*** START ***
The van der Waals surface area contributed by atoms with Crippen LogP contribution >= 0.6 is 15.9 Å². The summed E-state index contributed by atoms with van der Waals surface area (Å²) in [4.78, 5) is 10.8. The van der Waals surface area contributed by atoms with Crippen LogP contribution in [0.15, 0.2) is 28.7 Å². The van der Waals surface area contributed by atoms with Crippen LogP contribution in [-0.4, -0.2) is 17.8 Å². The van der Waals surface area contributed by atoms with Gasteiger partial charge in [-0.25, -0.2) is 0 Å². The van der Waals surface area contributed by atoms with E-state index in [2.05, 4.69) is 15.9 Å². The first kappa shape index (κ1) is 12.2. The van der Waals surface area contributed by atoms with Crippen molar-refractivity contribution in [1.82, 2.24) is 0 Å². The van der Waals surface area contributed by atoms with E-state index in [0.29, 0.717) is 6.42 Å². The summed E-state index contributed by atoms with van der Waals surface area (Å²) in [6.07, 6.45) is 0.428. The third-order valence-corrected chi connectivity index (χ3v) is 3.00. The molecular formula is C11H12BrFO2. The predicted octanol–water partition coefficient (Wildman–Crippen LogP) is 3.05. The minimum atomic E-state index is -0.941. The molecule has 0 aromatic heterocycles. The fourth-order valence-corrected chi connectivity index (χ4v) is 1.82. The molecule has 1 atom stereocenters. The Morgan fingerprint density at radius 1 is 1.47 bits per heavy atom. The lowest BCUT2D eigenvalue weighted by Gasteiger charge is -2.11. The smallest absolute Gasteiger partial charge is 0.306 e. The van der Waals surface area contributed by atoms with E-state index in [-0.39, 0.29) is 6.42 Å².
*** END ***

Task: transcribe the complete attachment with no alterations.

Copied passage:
The van der Waals surface area contributed by atoms with Crippen LogP contribution >= 0.6 is 15.9 Å². The summed E-state index contributed by atoms with van der Waals surface area (Å²) in [4.78, 5) is 10.8. The van der Waals surface area contributed by atoms with Crippen LogP contribution in [0.15, 0.2) is 28.7 Å². The van der Waals surface area contributed by atoms with Crippen LogP contribution in [-0.4, -0.2) is 17.8 Å². The van der Waals surface area contributed by atoms with Gasteiger partial charge in [-0.25, -0.2) is 0 Å². The van der Waals surface area contributed by atoms with E-state index in [2.05, 4.69) is 15.9 Å². The first kappa shape index (κ1) is 12.2. The van der Waals surface area contributed by atoms with Crippen molar-refractivity contribution in [1.82, 2.24) is 0 Å². The van der Waals surface area contributed by atoms with E-state index in [0.29, 0.717) is 6.42 Å². The summed E-state index contributed by atoms with van der Waals surface area (Å²) in [6.07, 6.45) is 0.428. The third-order valence-corrected chi connectivity index (χ3v) is 3.00. The molecular formula is C11H12BrFO2. The predicted octanol–water partition coefficient (Wildman–Crippen LogP) is 3.05. The minimum atomic E-state index is -0.941. The molecule has 0 aromatic heterocycles. The fourth-order valence-corrected chi connectivity index (χ4v) is 1.82. The molecule has 1 atom stereocenters. The Morgan fingerprint density at radius 1 is 1.47 bits per heavy atom. The lowest BCUT2D eigenvalue weighted by Gasteiger charge is -2.11. The smallest absolute Gasteiger partial charge is 0.306 e. The van der Waals surface area contributed by atoms with E-state index in [-0.39, 0.29) is 6.42 Å².